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Revision Rhinoplasty

Revision Rhinoplasty - Nose Surgery in Scottsdale, AZ

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Overview

It is a shared notion among surgeons that rhinoplasty, as a cosmetic surgery, is sometimes difficult to get right. While most rhinoplasties provide great success, some will fail to produce the right results while others will require refinement over time. Dr. Holden is a specialist in improving rhinoplasty.

“A rhinoplasty Specialist knows the degree of difficulty in repairing plastic surgery is greatly increased due to the presence of scar tissue and changes in anatomy from prior surgeries,” advises Dr. Holden.  He will evaluate the structural and personal needs for a revision. His many years of advanced training of the nose,  its structure and fuctions enable him to address these  causes and improve them, surgically.  Some of the reasons a patient might desire a revision of their previous rhinoplasty can be scaring, twisting, deformities that evolve over time, dropped tip or an insufficient decrease in size of the nose or hump. In some cases, if the initial surgical approach was too aggressive, the result can be a significant loss of cartilage and bone, which overtly affects nasal shape and function. When considering a revision procedure, surgeon experience and skill is of paramount importance. Dr. Holden's rhinoplasty techniques are developed over his years training with the world's best rhinoplasty surgeons and in his private practice. He has the ability to reconstruct his patient's nose to improve its shape and function and maintain its look for years to come.

Surgical Technique

Full Rhinoplasty Revision

Secondary rhinoplasty is challenging as the surgeon works to correct or fix a problem stemming from the first surgery. During this procedure, the majority of surgeons will use an open approach. This entails separating the skin from the support framework of cartilage and bone, which offers the surgeon full access to the structures within the nose. The surgeon will re-sculpt the nose to a more desired shape depending on the problem being addressed. If additional tissue is needed, an autologous approach is typically taken, which uses cartilage and bone from the patient. 

Touch-Up Rhinoplasty

Some patients may be happy with the look and feel of their nose following surgery, but need a slight touch-up. This may include a visible bump or edge on the tip of the nose, or inadequate size reduction. The imperfection may be immediately evident or may develop over time. It is common for the original surgeon to address the issue. This surgery is less complex than the original surgery and may only involve slight shaving of the cartilage or removal of scar tissue. It usually brings the desired results for both the patient and surgeon.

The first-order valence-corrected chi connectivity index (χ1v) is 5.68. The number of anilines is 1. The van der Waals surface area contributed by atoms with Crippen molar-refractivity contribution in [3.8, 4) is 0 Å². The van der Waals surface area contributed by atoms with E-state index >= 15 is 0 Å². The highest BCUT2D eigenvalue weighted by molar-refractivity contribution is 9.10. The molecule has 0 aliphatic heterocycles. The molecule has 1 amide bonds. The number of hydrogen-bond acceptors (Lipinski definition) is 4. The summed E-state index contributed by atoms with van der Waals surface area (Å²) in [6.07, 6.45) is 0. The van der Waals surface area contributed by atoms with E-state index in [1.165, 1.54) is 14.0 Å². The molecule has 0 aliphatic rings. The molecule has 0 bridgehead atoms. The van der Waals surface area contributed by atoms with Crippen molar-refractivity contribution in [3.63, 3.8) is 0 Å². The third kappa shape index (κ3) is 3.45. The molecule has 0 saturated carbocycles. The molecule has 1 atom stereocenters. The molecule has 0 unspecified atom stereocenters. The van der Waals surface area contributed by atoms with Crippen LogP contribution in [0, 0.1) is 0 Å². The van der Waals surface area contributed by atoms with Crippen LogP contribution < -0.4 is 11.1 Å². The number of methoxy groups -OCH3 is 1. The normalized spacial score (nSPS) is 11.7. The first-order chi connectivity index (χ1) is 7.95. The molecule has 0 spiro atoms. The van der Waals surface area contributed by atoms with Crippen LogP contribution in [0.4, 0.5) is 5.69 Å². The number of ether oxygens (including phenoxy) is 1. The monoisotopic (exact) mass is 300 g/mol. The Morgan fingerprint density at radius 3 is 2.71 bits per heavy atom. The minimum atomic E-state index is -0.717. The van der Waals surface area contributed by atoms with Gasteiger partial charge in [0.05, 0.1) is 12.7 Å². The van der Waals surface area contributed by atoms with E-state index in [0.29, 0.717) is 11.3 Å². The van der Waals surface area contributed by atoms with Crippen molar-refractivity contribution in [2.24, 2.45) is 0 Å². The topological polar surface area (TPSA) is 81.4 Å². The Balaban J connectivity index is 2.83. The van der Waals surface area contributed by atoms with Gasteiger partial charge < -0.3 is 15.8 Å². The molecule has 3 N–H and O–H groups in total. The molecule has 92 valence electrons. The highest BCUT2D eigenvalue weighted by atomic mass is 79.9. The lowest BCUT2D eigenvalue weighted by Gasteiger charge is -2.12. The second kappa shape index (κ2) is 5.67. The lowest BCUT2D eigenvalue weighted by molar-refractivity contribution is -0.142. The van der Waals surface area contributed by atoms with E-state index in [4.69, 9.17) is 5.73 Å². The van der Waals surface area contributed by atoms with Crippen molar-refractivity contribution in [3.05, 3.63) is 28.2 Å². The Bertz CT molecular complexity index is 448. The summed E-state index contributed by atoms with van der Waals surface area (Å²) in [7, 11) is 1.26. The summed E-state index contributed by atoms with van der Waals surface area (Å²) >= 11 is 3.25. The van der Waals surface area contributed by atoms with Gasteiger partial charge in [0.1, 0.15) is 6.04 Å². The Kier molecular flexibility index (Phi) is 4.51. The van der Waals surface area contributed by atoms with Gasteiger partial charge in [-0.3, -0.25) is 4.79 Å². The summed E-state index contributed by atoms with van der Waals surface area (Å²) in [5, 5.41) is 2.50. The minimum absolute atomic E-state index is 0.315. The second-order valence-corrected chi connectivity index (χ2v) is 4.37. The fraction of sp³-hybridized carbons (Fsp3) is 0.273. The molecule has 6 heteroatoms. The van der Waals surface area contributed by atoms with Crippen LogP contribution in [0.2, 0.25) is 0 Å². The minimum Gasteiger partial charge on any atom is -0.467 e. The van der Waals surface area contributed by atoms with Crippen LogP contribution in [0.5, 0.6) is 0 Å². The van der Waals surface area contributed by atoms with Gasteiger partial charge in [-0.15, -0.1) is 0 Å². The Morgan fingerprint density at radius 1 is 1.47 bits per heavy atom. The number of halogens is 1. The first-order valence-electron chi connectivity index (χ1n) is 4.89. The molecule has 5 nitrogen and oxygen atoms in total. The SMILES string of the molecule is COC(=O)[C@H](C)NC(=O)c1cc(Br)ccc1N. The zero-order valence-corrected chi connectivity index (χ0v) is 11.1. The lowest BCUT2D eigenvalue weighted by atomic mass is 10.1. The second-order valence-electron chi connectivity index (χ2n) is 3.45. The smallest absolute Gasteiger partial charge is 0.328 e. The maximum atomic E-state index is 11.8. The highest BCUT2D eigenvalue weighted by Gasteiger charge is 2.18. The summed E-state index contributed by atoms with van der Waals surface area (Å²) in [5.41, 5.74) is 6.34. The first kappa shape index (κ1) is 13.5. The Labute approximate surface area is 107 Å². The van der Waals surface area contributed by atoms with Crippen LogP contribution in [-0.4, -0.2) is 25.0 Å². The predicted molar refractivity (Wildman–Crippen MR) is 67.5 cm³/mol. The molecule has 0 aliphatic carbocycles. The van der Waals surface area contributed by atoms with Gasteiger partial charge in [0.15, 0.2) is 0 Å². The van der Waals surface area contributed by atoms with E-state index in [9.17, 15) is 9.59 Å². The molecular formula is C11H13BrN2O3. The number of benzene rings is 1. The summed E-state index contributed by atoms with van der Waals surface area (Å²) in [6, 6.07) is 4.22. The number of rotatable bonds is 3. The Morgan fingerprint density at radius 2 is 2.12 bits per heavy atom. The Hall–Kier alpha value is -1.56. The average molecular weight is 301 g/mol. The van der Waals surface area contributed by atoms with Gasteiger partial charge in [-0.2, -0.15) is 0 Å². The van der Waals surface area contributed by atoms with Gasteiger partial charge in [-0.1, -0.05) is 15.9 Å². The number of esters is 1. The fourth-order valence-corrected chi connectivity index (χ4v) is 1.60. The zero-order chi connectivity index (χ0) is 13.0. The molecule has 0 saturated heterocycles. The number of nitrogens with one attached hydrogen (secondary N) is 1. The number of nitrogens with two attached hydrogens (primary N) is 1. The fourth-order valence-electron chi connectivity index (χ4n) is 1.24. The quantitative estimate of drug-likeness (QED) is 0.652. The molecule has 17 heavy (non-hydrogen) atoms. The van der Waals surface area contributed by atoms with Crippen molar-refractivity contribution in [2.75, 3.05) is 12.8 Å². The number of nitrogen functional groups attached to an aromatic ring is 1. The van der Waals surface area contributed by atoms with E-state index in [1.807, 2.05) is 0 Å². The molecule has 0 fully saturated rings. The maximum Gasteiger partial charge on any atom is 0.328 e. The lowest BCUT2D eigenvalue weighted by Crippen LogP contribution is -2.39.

During/After Surgery

Secondary rhinoplasty is performed under monitored anesthesia care (MAC) sedation in our surgical facility. The duration of this surgery depends on whether the nose is being fully reconstructed or a minor alteration is being made. After surgery, patients will wear a nose splint and will experience bruising and swelling. For patients undergoing revision surgery, the process can be somewhat unnerving. The goal is for the nose to return to a natural, non-surgical appearance. If an experienced surgeon is performing the procedure, the results are often very good.  

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Revision Rhinoplasty FAQs

Better Results?

An experienced nose surgeon who is trained and skilled in revision surgery will understand the dynamics behind what went wrong during the first operation and how to correct the problems with a secondary procedure. While the procedure itself can be quite complex, the results are often pleasing for the patient. It is extremely important to do your research when looking for a revision specialist. 

Cartilage Grafting?

In some cases, cartilage grafting will be needed in order to produce the desired results. This can be done by taking cartilage and bone from another part of the body, such as ear catilage, and using it to correct a certain nasal structure. Harvesting cartilage is usually needed in cases of an overly aggressive (over-resection) primary rhinoplasty where the structure of the nose needs support.  

How Common?

Revision rhinoplasty is actually somewhat common. It varies by practice and by rhinoplasty surgeon, but some experts put minor revision rates between 5-15%. A large majority of these patients desire only tweaking and minor adjustments. True reconstruction and major revision cases are on the lower end of the spectrum. 

*Individual results are not guaranteed and may vary from person to person. Images may contain models.